It is in this backdrop that Fleck in his clown costume is, after yet another setback, assaulted by three Wayne Enterprises employees on a subway ride home when he uncontrollably laughs at them. After shooting two in self-defense with a gun given to him by a coworker, he chases down and executes the third. After which, the image of a clown subway vigilante that stood up to the rich elites becomes a kind of Guy Fawkes folk hero among Gotham's struggling class—and some even don clown masks in support.
Shortly following his killings and his mother's hospitalization, an entire series of subplots come together, including grim revelations about his past, Fleck decides to give up being downtrodden Arthur Fleck and to take on the persona of Gotham's newest anti-hero who wins the support for what has grown into a movement, complete with Antifa-like protestors, which turns into outright rioting by the film's end.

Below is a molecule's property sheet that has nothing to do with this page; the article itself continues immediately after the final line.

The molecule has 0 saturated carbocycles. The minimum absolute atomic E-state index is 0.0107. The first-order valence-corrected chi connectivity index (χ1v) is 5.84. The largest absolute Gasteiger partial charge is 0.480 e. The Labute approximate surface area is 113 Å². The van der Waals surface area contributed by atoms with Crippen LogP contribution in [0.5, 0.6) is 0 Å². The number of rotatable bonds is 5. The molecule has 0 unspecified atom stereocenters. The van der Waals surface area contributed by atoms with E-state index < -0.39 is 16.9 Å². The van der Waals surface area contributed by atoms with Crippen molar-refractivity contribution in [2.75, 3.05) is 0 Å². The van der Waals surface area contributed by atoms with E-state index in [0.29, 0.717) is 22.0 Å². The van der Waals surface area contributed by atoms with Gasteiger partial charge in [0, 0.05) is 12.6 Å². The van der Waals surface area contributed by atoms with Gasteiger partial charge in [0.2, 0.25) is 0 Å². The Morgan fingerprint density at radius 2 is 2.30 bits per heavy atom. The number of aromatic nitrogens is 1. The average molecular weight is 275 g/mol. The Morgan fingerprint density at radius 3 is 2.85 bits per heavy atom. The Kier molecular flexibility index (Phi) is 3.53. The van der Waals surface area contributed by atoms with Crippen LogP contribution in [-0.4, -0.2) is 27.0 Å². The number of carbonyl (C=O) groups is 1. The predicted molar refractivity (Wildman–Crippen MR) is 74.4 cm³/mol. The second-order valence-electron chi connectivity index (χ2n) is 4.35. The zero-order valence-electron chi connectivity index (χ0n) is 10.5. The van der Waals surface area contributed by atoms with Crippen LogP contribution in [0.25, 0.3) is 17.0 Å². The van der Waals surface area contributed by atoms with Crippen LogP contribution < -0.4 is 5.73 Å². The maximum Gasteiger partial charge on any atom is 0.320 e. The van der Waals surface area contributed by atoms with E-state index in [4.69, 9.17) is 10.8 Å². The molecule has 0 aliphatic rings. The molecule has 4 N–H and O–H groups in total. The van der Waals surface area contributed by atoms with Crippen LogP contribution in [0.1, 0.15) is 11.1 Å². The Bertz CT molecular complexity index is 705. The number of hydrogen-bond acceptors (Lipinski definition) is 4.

After video footage of his failed standup routine is shown on the Murray Franklin show, he is later asked to appear on the show. It is at that point that various elements that we have witnessed in his life, some of which the audience is made to question whether they were true or not, come together to form his new persona “Joker.” In full makeup, green hair, and purple suit, his gleefully exits his apartment and makes his way to his television appearance, and the movies climatic ending.
While most movies have one overarching theme that are worth commenting on, Joker is a very well-written film with many possible avenues from which the film could be examined, but here are three short ones that stand out the most.
“Why So Serious?”